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October 29, 2021

ABA leadership takes part in Pro Bono Week

“Helping those in need is a privilege that we all share,” said ABA President Reginald Turner at a pro bono event on Oct. 27. “As legal professionals, it is our duty to help ensure that all people have the right to equal justice under law.”

He and other ABA leaders did their part to mark the Celebration of Pro Bono, Oct. 24-30.

Turner attended three events, the first of which was a virtual book club with Brittany K. Barnett, author of “A Knock at Midnight: A Story of Hope, Justice, and Freedom,” and ABA Standing Committee on Pro Bono and Public Service chair David Bienvenu.

Addressing the author, Turner said, “Your work in seeking clemency petitions for individuals who were sentenced with drug crimes as a result of the war on drugs, specifically the many people of color who were disproportionately sentenced, is nothing short of inspiring. And … you beginning this journey as a law student reminds us that we can be change agents at any age – no matter how young or old.”

The president also virtually attended an Access to Justice Thank You & Celebration hosted by the Michigan State Bar Foundation and a Community Legal Services of Mid-Florida Pro Bono ceremony to honor attorneys for their extraordinary pro bono efforts.

President-elect Deborah Enix-Ross, a senior adviser to the International Dispute Resolution Group of Debevoise & Plimpton, took part in the Oct. 26 New York State Business Council for Access to Justice’s virtual Emergency Rental Assistance Application Clinic.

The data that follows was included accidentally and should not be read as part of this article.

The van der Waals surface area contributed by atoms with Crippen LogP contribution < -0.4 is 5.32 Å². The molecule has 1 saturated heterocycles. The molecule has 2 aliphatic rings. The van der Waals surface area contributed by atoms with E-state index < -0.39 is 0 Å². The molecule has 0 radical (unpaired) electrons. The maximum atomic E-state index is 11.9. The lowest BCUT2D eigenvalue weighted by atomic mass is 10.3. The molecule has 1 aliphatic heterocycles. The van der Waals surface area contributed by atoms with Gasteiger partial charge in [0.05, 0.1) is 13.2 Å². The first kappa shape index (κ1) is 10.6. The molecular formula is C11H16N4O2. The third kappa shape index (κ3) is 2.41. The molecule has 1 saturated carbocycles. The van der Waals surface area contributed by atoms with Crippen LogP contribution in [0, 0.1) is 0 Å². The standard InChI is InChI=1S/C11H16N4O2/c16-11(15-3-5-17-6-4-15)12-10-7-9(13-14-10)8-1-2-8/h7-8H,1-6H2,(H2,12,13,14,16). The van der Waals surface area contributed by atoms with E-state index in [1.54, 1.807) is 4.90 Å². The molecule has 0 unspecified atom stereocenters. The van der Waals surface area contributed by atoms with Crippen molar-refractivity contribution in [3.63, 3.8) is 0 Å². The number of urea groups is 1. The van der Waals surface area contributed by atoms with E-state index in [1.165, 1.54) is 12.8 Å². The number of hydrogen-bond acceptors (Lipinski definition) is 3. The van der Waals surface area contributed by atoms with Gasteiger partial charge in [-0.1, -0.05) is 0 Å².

The event came about after Stephen Gauster, general counsel of MetLife and a member of the New York State Business Council for Access to Justice, heard Attorney General Merrick Garland’s call-to-action for pro bono lawyers to assist tenants facing eviction. MetLife invited Debevoise & Plimpton and Legal Services NYC to join them.

“It was an honor to partner with MetLife and Legal Services NYC to provide much needed assistance to clients to apply for the New York State Emergency Rental Assistance Program,” Enix-Ross said. “We helped to address the eviction crisis and provide stability to both landlords and tenants.”

And in his spare time, ABA Executive Director Jack Rives has been fulfilling his pro bono commitment by answering questions through ABA Free Legal Answers.

“I have been impressed with FLA since I first learned about it,” he said. “The site is very well constructed. It is convenient for qualifying users with civil legal problems and also for attorneys who provide pro bono support.”

Rives, who has been answering FLA questions for several years, answers a variety of civil law questions, mostly having to do with tenant and debtor issues.

Asked what he would advise an ABA member thinking about trying FLA, Rives said, “Do it! I recommend they sign up and try it at least once… and then come back to the site as often as possible. They’ll be using their legal skills to help those in need of such services. It can be very gratifying to engage with FLA.”

ABA Model Rule 6.1 establishes the professional responsibility of lawyers to provide 50 hours of pro bono publico legal services a year. In addition to Free Legal Answers, attorneys can volunteer at any time through the ABA Disaster Relief Pro Bono Portal, the Afghanistan Response Project, Pro Bono Matters for Children Facing Deportation and the ABA Military Pro Bono Project, among others.